The Very Best Places to Visit in North Wales
Conquer the castles, aqueducts and beaches of North Wales.
As you make your way north from South Wales and Mid Wales, you’ll notice the mountains getting more imposing and dramatic, welcoming you to the proud land of Snowdonia and the rest of North Wales. You’ll find yourself driving or riding the train through unpronounceable towns and villages, while meeting a proud and friendly people who’ll take you through the traditions of rugby and… well, that’s the most important one, anyway. As for the countryside, it’s packed with nature trails, waterfalls and coastal cliffs.
Of course, it’s not all about aggressive mountains and strong Welsh dialects. Marking the rugged coastline is a range of holiday resorts and quaint villages, where you can experience the best of the British seaside. Soak up the eclectic culture and topography of the region and read up on the Plum Guide’s amazing (if we do say so ourselves) guide to the places to visit in North Wales.
It may sound like a kingdom from The Lord of the Rings, but Snowdonia is a real-life park centred around Mount Snowdon, the tallest British mountain south of Scotland. Climbing to the top of the mountain is one of the most popular things to do in North Wales. Hike up via one of its six paths for stunning views across the lakes and valleys of Wales’ most famous terrain. At ground level, walk along the beaches of its northern peripheries and go mountain biking up and down the trails. Embark on a fishing trip on one of the lakes and join the surfers. Llyn Tegid in Bala is the largest natural lake in Wales, and is often topped by sail boats, canoes and surf boards (as well as the people aboard these vessels - boats need people to control them...for now). Practice your swing at the Royal St. David’s or the Nefyn, where you’re bound to lose most your golf balls by hitting them into the sea. See some of the historic vestiges scattered across these hills, with the exhibitions of Betws y Coed TIC and the Cricieth Castle. Check in at the National Slate Museum to trace the history of the industry that was so important to the area and once ‘roofed the world’. It’s quite a claim.
This sweet farmhouse is a great base for exploring Snowdonia, complete with al fresco dining and a modern log-burner.
It’s the photo on all the postcards that you’ve not yet asked about, for fear of revealing your ignorance. Conwy Castle is the big medieval fortress with enormous turrets and towers that wouldn’t look out of place in a fairytale. It’s incredibly well preserved – we’d love to look as good after 700 years – and is framed by a backdrop of rugged mountains. Clamber up the staircases for some of the best views, as you learn about the battlements and the old medieval apartments here. Drop in at the exhibition, pick up a guidebook and browse the items on sale at the gift shop. If you fancy staying in a Welsh castle of your own, you'd do worse than booking a stay at Chevalier's Rest.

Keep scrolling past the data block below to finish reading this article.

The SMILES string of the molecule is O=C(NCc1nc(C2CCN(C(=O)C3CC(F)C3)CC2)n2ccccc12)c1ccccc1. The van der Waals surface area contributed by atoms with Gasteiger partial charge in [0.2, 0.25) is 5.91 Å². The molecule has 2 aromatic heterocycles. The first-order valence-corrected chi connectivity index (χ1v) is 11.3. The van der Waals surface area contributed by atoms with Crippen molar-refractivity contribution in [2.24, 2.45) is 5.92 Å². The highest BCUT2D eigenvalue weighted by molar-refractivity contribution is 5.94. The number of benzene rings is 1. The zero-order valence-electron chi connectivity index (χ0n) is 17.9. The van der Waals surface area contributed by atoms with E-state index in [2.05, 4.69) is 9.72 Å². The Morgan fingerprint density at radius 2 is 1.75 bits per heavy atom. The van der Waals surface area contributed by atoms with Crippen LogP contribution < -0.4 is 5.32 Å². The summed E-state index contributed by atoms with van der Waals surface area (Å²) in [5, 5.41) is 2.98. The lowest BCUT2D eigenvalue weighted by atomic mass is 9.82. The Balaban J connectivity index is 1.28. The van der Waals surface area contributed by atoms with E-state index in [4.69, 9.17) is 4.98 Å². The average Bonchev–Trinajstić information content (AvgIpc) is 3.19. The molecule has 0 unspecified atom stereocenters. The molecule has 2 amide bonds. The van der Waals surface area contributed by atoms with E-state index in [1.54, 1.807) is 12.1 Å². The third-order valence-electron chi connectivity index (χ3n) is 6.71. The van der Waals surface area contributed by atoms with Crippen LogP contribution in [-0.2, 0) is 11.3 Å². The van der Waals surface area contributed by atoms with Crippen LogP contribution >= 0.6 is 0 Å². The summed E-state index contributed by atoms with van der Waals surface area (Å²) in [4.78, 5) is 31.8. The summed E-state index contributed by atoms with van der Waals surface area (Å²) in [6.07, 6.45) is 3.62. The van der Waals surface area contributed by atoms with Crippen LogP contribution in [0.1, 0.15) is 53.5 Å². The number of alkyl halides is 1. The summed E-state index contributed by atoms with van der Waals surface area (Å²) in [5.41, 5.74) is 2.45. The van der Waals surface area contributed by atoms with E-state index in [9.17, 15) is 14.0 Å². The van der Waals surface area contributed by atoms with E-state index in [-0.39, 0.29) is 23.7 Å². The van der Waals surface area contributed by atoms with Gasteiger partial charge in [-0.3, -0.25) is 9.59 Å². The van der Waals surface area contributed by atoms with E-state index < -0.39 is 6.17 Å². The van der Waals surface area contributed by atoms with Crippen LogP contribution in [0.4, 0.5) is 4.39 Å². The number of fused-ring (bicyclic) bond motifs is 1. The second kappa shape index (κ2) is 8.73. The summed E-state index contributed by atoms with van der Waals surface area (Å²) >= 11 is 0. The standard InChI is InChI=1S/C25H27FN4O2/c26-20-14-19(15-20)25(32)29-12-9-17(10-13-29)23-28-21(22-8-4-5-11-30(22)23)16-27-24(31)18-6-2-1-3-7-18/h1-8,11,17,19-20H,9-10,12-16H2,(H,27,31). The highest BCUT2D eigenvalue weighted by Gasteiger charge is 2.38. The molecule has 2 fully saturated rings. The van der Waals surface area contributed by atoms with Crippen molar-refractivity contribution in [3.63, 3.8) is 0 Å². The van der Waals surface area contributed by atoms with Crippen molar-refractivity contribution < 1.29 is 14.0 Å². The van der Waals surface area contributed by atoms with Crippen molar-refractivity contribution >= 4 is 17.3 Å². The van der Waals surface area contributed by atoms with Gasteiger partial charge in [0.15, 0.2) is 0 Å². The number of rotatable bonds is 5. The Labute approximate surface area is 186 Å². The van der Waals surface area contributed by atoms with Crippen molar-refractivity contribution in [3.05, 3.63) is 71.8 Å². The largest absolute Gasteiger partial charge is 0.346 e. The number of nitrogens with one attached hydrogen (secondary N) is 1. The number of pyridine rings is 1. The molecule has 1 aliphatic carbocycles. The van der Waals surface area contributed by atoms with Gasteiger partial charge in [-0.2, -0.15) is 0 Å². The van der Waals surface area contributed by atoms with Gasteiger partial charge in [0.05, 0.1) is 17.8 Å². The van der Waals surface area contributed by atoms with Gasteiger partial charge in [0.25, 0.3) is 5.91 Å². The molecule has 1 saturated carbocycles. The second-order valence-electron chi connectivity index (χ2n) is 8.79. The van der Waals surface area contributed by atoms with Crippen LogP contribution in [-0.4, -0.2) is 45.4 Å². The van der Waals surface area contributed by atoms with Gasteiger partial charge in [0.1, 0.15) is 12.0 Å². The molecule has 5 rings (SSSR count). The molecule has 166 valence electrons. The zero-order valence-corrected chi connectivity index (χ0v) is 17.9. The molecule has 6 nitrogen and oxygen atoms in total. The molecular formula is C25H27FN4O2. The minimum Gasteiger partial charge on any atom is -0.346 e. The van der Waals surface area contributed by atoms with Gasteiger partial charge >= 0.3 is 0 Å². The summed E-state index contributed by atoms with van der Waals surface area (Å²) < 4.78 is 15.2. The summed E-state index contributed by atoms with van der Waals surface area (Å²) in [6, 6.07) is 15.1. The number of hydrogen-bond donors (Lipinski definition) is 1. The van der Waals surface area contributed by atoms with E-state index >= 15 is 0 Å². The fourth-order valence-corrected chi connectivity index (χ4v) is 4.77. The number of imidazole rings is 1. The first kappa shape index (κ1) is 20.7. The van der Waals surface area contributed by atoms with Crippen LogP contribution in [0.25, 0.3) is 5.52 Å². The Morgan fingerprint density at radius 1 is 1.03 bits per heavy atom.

While you’re in the area, explore the rest of Conwy, which lies by the mouth of its namesake river and touches the Irish Sea. Among the biggest draws is the Smallest House in Great Britain, which dates back to the 1500s and, as you can imagine, is very small. It has a bright red façade and has a step-ladder on the bottom floor allowing you to peer into the upper part and imagine people living here centuries ago. Other highlights in the city include the Conwy Suspension Bridge, the Conwy Town Walls and the Conwy Quay.
The Great Orme
Great is an understatement and Orme is… we don’t know what an Orme is. Oh wait, yes we do: it’s Old Norse for sea serpent. You should have known that, but you’ve not been keeping up with your Old Norse, have you? Another dramatic landscape to add to your places to visit in North Wales, it is a mountainous headland extending out from the tip of the country. Needless to say, it’s pretty darn impressive. Rummage through the scenic gardens of the Happy Valley and spot goats grazing on the grassy hills. View the defunct Llandudno Lighthouse that was constructed back in 1862 and ride a vintage tram up to the peak of the promontory. It is covered in snow in winter, when you can ski and toboggan down the slopes.
The banks of this immense waterway make for a charming walk against the sound of the rushing water. You’ll encounter the impressive Pontcysyllte Aqueduct, a World Heritage Site along which you can ride on a boat… a horse-drawn boat at that. Say what? You’ll pass through tunnels and stunning scenery on the narrowboat on your way to Grindley Brook. Don’t miss the Horseshoe Falls and the Plas Newydd Historic House & Gardens.
While still in North Wales, ensure you check out the seaside resorts of Bangor, Holyhead and Anglesey. If you're wanting to see the rest of the country, we've compiled a list of the best things to do in Wales so you don't have to.
So now you know the best places to visit in North Wales, make sure you book your stay in Wales in one of Plum Guide's expertly vetted homes. We only list the top 3% of lodgings we inspect, so whether you're after a spacious family abode or a luxurious rural escape, you know you're in for a great night's sleep in a Plum Guide home.